The ruling is the latest in a case brought eight years ago by the Argus Leader, a newspaper in South Dakota, asserting the public’s right to know how much taxpayer money goes to grocers and other retailers who participate in the program. Continue reading
Reporters were taken aback on Monday when they received an invitation to a national phone call billed as an “Open Door Forum” – with instructions that remarks made on this public call would not be on the record.
After AHCJ inquired, a spokesman for the Centers for Medicare and Medicaid Services stated that the call would, in fact, be on the record and that the off-the-record requirement was included by mistake. Continue reading
The federal government has been in partial shutdown mode since Dec. 21 – meaning it’s been nearly a full month since a quarter of government agencies, including the Departments of State, Justice, Transportation, Agriculture, and Interior furloughed a combined 800,000 workers or asked them to work without pay. What began as a minor inconvenience for some is fast becoming a major concern for many seniors who rely on government support for food, shelter and medical care.
First, the good news: Social Security, Medicare, and Medicaid will continue operating uninterrupted, Vox reported. However, they noted “new applicants for these programs might face a wait.” The VA will also continue to operate its hospitals and clinics. Continue reading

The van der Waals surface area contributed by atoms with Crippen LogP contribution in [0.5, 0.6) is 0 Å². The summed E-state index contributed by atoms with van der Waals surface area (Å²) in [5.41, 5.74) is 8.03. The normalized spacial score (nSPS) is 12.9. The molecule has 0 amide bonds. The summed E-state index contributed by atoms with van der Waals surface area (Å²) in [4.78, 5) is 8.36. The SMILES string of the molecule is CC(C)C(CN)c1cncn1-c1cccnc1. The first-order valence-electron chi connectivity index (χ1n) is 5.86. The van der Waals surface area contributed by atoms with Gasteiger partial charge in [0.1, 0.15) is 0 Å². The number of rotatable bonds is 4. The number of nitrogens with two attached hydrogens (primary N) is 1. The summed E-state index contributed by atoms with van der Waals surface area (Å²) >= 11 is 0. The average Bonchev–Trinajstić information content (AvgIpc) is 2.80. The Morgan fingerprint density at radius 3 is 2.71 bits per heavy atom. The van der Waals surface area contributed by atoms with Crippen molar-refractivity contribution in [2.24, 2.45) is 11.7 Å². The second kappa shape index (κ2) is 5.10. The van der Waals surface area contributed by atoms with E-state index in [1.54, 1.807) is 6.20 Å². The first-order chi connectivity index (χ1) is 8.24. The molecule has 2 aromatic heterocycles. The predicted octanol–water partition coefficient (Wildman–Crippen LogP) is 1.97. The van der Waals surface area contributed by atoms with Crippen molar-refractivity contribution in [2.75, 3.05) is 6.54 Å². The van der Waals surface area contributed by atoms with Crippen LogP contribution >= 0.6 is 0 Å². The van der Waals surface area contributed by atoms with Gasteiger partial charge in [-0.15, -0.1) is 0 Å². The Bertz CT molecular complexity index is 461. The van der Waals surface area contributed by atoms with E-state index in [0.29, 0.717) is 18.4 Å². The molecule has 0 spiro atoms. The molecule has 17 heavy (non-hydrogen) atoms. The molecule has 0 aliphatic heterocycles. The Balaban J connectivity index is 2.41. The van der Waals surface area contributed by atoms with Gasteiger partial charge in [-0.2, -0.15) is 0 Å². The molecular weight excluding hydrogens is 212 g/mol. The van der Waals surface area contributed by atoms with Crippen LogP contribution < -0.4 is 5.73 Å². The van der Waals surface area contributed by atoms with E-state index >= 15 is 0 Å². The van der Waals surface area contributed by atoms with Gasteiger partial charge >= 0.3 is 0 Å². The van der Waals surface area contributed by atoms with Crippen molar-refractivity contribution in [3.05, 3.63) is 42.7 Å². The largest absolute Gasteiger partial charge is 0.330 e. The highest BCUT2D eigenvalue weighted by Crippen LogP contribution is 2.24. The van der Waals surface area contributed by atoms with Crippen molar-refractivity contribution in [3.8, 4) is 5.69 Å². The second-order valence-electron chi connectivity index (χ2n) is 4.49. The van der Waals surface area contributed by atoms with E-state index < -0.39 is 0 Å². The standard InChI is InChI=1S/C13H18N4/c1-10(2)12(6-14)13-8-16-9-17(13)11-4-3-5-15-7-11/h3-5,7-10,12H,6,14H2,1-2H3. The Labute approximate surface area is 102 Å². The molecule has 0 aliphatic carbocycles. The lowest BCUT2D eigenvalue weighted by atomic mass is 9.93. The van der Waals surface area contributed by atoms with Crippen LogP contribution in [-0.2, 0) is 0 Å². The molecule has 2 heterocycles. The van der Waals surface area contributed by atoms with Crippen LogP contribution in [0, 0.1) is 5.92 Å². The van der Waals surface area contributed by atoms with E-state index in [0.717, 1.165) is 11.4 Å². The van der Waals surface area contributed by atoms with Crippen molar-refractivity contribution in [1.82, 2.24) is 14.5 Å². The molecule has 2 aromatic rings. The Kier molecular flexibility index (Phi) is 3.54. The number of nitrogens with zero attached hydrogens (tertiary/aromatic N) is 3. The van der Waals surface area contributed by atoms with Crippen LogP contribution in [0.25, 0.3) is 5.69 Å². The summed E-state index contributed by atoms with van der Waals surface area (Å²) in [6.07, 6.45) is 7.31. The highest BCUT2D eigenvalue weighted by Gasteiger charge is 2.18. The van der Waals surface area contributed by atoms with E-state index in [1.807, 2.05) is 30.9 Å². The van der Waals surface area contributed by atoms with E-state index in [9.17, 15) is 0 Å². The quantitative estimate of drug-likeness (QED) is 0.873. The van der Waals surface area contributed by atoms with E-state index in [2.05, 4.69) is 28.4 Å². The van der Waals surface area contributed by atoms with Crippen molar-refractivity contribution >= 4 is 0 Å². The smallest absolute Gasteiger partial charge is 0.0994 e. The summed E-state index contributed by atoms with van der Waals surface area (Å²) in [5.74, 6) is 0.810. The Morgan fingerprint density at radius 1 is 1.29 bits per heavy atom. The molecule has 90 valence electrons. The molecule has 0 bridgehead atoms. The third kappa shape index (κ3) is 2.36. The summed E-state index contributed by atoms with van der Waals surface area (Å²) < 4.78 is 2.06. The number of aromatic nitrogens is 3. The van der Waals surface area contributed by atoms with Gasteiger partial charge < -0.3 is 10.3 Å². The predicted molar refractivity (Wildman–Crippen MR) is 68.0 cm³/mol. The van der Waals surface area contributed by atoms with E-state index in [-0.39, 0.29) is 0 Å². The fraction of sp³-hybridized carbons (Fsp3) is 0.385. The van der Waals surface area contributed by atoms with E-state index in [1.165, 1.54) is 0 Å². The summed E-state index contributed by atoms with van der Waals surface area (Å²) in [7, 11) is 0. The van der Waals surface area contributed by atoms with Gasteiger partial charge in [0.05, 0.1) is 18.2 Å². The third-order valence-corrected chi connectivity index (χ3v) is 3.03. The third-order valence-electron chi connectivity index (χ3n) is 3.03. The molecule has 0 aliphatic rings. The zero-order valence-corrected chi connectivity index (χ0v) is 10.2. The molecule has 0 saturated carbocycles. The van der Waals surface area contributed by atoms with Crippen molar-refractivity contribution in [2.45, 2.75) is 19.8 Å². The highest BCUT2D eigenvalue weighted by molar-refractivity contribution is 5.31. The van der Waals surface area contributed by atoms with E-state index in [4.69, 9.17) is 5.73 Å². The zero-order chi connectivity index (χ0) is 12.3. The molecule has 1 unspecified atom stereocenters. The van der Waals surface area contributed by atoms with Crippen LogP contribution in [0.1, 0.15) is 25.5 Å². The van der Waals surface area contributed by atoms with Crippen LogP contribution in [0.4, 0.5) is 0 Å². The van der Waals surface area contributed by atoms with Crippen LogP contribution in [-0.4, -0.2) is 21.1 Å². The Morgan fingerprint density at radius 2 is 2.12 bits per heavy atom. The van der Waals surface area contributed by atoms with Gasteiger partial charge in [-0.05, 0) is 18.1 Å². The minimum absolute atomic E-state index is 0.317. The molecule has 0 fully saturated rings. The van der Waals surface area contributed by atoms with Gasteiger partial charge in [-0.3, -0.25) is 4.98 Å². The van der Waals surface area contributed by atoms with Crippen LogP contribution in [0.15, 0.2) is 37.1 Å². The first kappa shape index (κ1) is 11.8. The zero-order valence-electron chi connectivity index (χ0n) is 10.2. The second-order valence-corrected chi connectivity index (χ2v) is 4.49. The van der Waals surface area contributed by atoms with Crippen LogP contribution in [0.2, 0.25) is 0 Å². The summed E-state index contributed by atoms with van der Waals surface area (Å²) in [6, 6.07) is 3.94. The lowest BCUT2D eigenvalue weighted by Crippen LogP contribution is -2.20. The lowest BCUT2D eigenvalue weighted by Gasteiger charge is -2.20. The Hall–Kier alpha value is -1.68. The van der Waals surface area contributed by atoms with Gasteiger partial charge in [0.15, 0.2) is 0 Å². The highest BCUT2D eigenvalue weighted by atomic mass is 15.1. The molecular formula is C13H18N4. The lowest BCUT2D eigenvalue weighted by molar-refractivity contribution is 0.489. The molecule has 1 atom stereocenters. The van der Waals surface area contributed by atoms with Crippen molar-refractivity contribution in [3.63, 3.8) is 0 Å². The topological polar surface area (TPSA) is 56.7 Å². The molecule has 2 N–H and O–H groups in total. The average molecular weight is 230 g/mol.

The U.S. Supreme Court has agreed to hear the case brought eight years ago by a South Dakota newspaper asserting the public’s right to know how much taxpayer money goes to grocers and other retailers who participate in the federal food stamp program.
The Argus Leader of Sioux Falls won at the federal appellate court level last year, but a new challenge asserting the confidentiality of business records has pushed the case to the nation’s highest court. Continue reading
On a recent What the Health podcast, where I’m a frequent guest, we took some listeners’ questions. One was about what CMS does with all the data it collects on quality from health care facilities and providers – and whether there’s any evidence that the quality reporting actually improves outcomes for patients. Continue reading
The eighth annual holiday party for the Washington, D.C., chapter of the Association of Health Care Journalists hosted reporters alongside a record number of public affairs officials from government agencies.
About 20 spokespeople were in attendance, representing the Department of Health and Human Services, the National Institutes of Health, the Indian Health Service, the Agency for Healthcare Research and Quality, the Administration for Community Living, and the Health Resources and Services Administration. Continue reading